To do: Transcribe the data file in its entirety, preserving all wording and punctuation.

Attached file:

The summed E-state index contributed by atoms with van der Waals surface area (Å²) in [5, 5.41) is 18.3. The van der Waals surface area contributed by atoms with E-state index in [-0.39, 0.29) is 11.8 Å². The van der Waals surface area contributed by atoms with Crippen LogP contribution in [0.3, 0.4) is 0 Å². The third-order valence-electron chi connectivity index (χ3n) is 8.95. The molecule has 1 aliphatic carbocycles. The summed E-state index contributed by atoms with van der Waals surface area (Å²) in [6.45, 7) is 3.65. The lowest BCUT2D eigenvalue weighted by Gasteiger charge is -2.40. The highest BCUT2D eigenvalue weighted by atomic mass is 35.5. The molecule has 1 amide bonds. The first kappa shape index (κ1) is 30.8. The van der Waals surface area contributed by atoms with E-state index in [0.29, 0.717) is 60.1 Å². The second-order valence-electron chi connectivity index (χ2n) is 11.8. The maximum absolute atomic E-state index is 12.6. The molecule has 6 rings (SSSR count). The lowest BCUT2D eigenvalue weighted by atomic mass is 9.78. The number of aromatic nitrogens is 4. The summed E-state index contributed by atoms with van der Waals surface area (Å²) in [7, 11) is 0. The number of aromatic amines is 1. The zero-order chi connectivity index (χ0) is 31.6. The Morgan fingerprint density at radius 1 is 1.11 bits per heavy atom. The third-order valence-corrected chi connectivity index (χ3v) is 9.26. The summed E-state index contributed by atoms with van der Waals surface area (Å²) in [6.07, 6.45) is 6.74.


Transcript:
The summed E-state index contributed by atoms with van der Waals surface area (Å²) in [5, 5.41) is 18.3. The van der Waals surface area contributed by atoms with E-state index in [-0.39, 0.29) is 11.8 Å². The van der Waals surface area contributed by atoms with Crippen LogP contribution in [0.3, 0.4) is 0 Å². The third-order valence-electron chi connectivity index (χ3n) is 8.95. The molecule has 1 aliphatic carbocycles. The summed E-state index contributed by atoms with van der Waals surface area (Å²) in [6.45, 7) is 3.65. The lowest BCUT2D eigenvalue weighted by Gasteiger charge is -2.40. The highest BCUT2D eigenvalue weighted by atomic mass is 35.5. The molecule has 1 amide bonds. The first kappa shape index (κ1) is 30.8. The van der Waals surface area contributed by atoms with E-state index in [0.29, 0.717) is 60.1 Å². The second-order valence-electron chi connectivity index (χ2n) is 11.8. The maximum absolute atomic E-state index is 12.6. The molecule has 6 rings (SSSR count). The lowest BCUT2D eigenvalue weighted by atomic mass is 9.78. The number of aromatic nitrogens is 4. The summed E-state index contributed by atoms with van der Waals surface area (Å²) in [7, 11) is 0. The number of aromatic amines is 1. The zero-order chi connectivity index (χ0) is 31.6. The Morgan fingerprint density at radius 1 is 1.11 bits per heavy atom. The third-order valence-corrected chi connectivity index (χ3v) is 9.26. The summed E-state index contributed by atoms with van der Waals surface area (Å²) in [6.07, 6.45) is 6.74.